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British Prime Minister Johnson faces a parliamentary scrutiny after top ministers resigned

#British #Prime #Minister #Johnson #faces #parliamentary #scrutiny #top #ministers #resigned

British Prime Minister Boris Johnson faces two high-level meetings in Parliament on Wednesday after his government was rocked by the shock departure of two senior ministers.

Rishi Sunak resigned as finance minister and Sajid Javid as health minister on Tuesday night. Both said they could no longer tolerate the scandalous culture that has dogged Johnson for months.

They will now sit in the back benches of the Conservatives at the weekly session of Prime Minister’s Questions in the House of Commons at 1100 GMT – which promises to be even more flammable than usual.

Johnson then faces an hour-long barbecue from the chairmen of the House of Commons’ most powerful committees, which include some of his most vicious critics in the Tory ranks.

The departures of Sunak and Javid were announced minutes after the Prime Minister apologized for the appointment of a senior Conservative who resigned last week after he was accused of drunkenly groping two men.

Former Education Minister Nadhim Zahawi has been appointed to the Treasury Department.

“You don’t go into this job to have an easy life,” Zahawi told Sky News on Wednesday.

“Sometimes it’s easy to walk away, but actually it’s much harder to deliver for the country,” he added.

The resignation of deputy chief whip Chris Pincher was followed by days of mixed statements. Downing Street initially denied Johnson was aware of previous allegations against Pincher when he appointed him in February.

But by Tuesday, that defense had collapsed after a former top official said Johnson was briefed as Secretary of State in 2019 of another incident involving his ally.

The Pincher affair was the “icing on the cake” for Sunak and Javid, Tory MP Andrew Bridgen, a Johnson critic, told Sky News.

“I and much of the party are now fully committed that he will be gone by the summer break (from July 22nd): the sooner the better.”

The resignations dominated the front pages of British newspapers. The Times headlined “Johnson on the brink,” while the conservative tabloid Daily Mail was more colorful: “Can even Boris the Greased Piglet wriggle out of this?”

Former Loyalist and Brexit frontrunner David Frost, influential among Tory grassroots members, wrote in the Daily Telegraph on Wednesday that “it’s time to go”.

“Repeating the same mistakes and refusing to acknowledge the need for change means this Prime Minister will never get better.”

The resignations came after Johnson narrowly escaped a no-confidence vote by Conservative MPs a month ago.

Other Cabinet members, including Secretary of State Liz Truss and Secretary of Defense Ben Wallace — two likely contenders for the leadership — continue to support Johnson, aides said.

– humility? –

Jacob Rees-Mogg, a staunchly loyal Cabinet ally, dismissed the resignations as “minor local troubles”.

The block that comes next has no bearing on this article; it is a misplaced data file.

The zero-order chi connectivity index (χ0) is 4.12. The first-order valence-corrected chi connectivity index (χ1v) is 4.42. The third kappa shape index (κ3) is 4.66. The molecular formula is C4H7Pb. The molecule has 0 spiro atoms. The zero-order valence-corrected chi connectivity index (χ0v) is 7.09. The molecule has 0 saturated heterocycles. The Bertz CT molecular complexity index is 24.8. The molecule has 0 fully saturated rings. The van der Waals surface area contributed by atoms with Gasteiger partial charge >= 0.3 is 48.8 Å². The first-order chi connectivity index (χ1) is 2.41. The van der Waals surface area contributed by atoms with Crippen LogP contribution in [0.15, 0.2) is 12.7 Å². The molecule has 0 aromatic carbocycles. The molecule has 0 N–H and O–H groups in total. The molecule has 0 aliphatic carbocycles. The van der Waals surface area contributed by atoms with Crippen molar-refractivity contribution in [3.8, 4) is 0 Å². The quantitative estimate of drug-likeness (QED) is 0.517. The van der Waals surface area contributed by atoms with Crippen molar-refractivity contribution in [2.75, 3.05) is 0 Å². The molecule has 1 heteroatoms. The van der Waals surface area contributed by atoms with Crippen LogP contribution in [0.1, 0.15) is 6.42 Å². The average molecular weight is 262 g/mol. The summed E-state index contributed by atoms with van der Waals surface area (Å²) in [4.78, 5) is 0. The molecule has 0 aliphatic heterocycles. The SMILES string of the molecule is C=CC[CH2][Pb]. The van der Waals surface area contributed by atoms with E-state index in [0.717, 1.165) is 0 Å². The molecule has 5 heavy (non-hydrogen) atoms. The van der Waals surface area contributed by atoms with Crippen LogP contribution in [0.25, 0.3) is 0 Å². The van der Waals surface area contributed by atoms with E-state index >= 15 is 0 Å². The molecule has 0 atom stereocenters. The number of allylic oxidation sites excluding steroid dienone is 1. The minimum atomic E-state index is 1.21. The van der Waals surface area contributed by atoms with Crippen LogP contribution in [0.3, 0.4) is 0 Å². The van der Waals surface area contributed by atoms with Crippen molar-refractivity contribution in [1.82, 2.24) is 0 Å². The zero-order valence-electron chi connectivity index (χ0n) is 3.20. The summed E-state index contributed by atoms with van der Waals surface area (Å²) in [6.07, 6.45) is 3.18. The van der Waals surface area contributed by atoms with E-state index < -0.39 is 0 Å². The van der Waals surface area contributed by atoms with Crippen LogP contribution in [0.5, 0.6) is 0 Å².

“Losing Chancellor is something that happens,” he said on Sky News, pointing to previous Tory leaders – although Margaret Thatcher was ultimately crushed by a cabinet revolt by top allies.

Sunak’s departure in particular amid political disagreements over a cost of living crisis in the UK is grim news for Johnson.

“The public rightly expects the government to be run properly, competently and seriously,” said the Chancellor of the Exchequer.

“I believe these standards are worth fighting for and that’s why I’m resigning,” Sunak wrote to Johnson.

Javid preceded Sunak at the Treasury Department before quitting with Johnson over a previous bust.

He wrote that the prime minister’s survival in last month’s no-confidence vote gave him an opportunity to show “humility, grasp and new direction”.

“However, I regret to say that I realize that this situation will not change under your leadership – and that is why you have lost my confidence as well.”

– ‘To collapse’ –

Johnson has been embroiled in various scandals, most notably the so-called ‘Partygate’ affair, in which he was fined by police for breaching his own coronavirus lockdown restrictions at Downing Street.

The 58-year-old Prime Minister is still facing a parliamentary inquiry into whether he lied to MPs about the lockdown-violating parties at Downing Street.

Pincher’s departure from the Office of the Whips – charged with enforcing party discipline and standards – was another allegation of sexual misconduct by Tories in recent months.

Conservative MP Neil Parish resigned in April after he was caught watching pornography on his mobile phone in the House of Commons.

This led to a by-election in his previously secure seat, which the party lost in a historic victory for the opposition Liberal Democrats.

Labour, the main opposition party, defeated the Conservatives in another by-election in northern England on the same day, prompted by their Tory MP’s sexual assault conviction.

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